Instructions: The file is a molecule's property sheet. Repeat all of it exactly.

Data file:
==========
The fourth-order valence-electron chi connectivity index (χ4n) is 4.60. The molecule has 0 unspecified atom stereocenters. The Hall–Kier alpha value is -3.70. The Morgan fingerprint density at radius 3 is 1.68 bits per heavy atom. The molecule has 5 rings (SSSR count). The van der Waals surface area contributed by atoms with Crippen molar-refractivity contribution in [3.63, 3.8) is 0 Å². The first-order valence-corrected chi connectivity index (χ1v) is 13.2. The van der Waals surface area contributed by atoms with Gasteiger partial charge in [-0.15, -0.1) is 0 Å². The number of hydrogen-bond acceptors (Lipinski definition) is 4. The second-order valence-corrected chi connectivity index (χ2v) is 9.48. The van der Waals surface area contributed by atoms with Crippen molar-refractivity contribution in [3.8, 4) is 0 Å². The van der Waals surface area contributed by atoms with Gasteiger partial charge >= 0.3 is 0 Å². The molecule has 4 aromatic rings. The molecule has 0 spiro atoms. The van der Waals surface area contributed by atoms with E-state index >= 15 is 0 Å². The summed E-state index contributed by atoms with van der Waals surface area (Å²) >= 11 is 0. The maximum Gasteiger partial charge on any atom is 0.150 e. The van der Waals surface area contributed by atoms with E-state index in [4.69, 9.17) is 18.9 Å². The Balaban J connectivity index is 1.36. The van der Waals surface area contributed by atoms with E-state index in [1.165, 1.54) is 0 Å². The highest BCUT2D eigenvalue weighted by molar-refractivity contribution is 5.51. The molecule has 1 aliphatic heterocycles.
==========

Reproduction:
The fourth-order valence-electron chi connectivity index (χ4n) is 4.60. The molecule has 0 unspecified atom stereocenters. The Hall–Kier alpha value is -3.70. The Morgan fingerprint density at radius 3 is 1.68 bits per heavy atom. The molecule has 5 rings (SSSR count). The van der Waals surface area contributed by atoms with Crippen molar-refractivity contribution in [3.63, 3.8) is 0 Å². The first-order valence-corrected chi connectivity index (χ1v) is 13.2. The van der Waals surface area contributed by atoms with Gasteiger partial charge in [-0.15, -0.1) is 0 Å². The number of hydrogen-bond acceptors (Lipinski definition) is 4. The second-order valence-corrected chi connectivity index (χ2v) is 9.48. The van der Waals surface area contributed by atoms with Crippen molar-refractivity contribution in [3.8, 4) is 0 Å². The van der Waals surface area contributed by atoms with Gasteiger partial charge >= 0.3 is 0 Å². The molecule has 4 aromatic rings. The molecule has 0 spiro atoms. The van der Waals surface area contributed by atoms with E-state index >= 15 is 0 Å². The summed E-state index contributed by atoms with van der Waals surface area (Å²) >= 11 is 0. The maximum Gasteiger partial charge on any atom is 0.150 e. The van der Waals surface area contributed by atoms with E-state index in [4.69, 9.17) is 18.9 Å². The Balaban J connectivity index is 1.36. The van der Waals surface area contributed by atoms with E-state index in [1.165, 1.54) is 0 Å². The highest BCUT2D eigenvalue weighted by molar-refractivity contribution is 5.51. The molecule has 1 aliphatic heterocycles.